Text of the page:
Fortunately, it turned out that general relativity permitted the existence of another type of wormhole. In 1955, American physicist John Wheeler showed that it was possible to connect two regions of space in our universe, which would be far more useful for fast intergalactic travel. He coined the catchy name wormhole to add to black holes, which he can also take credit for.

The trouble is the wormholes of Wheeler and Einstein and Rosen all have the same flaw. They are unstable. Send even a single photon of light zooming through and it instantly triggers the formation of an event horizon, which effectively snaps shut the wormhole.

Bizarrely, it is the American planetary astronomer Carl Sagan who is credited with moving the field on. In his science fiction novel, Contact, he needed a quick and scientifically sound method of galactic transport for his heroine – played by Jodie Foster in the movie. Sagan asked theorist Kip Thorne at the California Institute of Technology in Pasadena for help, and Thorne realised a wormhole would do the trick. In 1987, he and his graduate students Michael Morris and Uri Yertsever worked out the recipe to create a traversable wormhole. It turned out that the mouths could be kept open by hypothetical material possessing a negative energy. Given enough negative energy, such a material has a repulsive form of gravity, which physically pushes open the wormhole mouth.

Negative energy is not such a ridiculous idea. Imagine two parallel metal plates sitting in a vacuum. If you place them close together the vacuum between them has negative energy – that is, less energy than the vacuum outside. This is because a normal vacuum is like a roiling sea of waves, and the waves that are too big to fit between the plates are naturally excluded. This leaves less energy inside the plates than outside.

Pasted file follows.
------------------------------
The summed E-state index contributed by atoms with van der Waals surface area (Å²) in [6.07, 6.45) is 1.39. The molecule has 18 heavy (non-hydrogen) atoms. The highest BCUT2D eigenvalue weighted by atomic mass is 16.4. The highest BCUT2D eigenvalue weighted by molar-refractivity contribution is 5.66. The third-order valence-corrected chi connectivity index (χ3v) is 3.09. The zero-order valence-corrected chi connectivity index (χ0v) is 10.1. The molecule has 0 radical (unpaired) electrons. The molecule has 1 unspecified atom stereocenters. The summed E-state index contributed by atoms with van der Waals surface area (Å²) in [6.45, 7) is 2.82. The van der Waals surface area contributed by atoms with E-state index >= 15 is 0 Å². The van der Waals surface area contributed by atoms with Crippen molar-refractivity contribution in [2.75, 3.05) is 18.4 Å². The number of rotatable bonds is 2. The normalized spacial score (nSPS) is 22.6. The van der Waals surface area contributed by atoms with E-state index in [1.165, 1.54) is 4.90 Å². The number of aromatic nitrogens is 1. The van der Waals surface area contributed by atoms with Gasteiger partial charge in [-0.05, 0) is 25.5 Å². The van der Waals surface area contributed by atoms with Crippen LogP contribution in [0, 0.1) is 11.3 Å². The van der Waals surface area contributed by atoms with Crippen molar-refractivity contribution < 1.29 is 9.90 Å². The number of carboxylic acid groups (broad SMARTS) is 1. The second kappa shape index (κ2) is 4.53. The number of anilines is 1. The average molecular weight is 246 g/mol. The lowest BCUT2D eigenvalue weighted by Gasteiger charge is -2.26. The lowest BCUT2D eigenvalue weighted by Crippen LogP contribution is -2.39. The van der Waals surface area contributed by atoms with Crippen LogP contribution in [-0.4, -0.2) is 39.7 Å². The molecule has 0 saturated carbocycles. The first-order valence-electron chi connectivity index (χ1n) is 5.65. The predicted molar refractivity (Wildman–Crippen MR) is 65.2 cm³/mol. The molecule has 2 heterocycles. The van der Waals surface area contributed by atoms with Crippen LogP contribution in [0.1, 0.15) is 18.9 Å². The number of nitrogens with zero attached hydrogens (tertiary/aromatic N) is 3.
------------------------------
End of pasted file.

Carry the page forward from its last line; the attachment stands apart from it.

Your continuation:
Unfortunately, this kind of negative energy exists in quantities far too feeble to prop open a wormhole mouth. Not only that but a Thorne-Morris-Yertsever wormhole that is big enough for someone to crawl through requires a tremendous amount of energy – equivalent to the energy pumped out in a year by an appreciable fraction of the stars in the galaxy.

Back to the drawing board then? Not quite. There may be a way to bypass those difficulties. All the wormholes envisioned until recently assume that Einstein’s theory of gravity is correct. In fact, this is unlikely to be the case. For a start, the theory breaks down at the heart of a black hole, as well as at the beginning of time in the big bang. Also, quantum theory, which describes the microscopic world of atoms, is incompatible with general relativity. Since quantum theory is supremely successful – explaining everything from why the ground is solid to how the sun shines – many researchers believe that Einstein’s theory of gravity must be an approximation of a deeper theory.

[div class=attrib]Read the entire article here.[end-div]

[div class=attrib]Image of a traversable wormhole which connects the place in front of the physical institutes of Tübingen University with the sand dunes near Boulogne sur Mer in the north of France. Courtesy of Wikipedia.[end-div]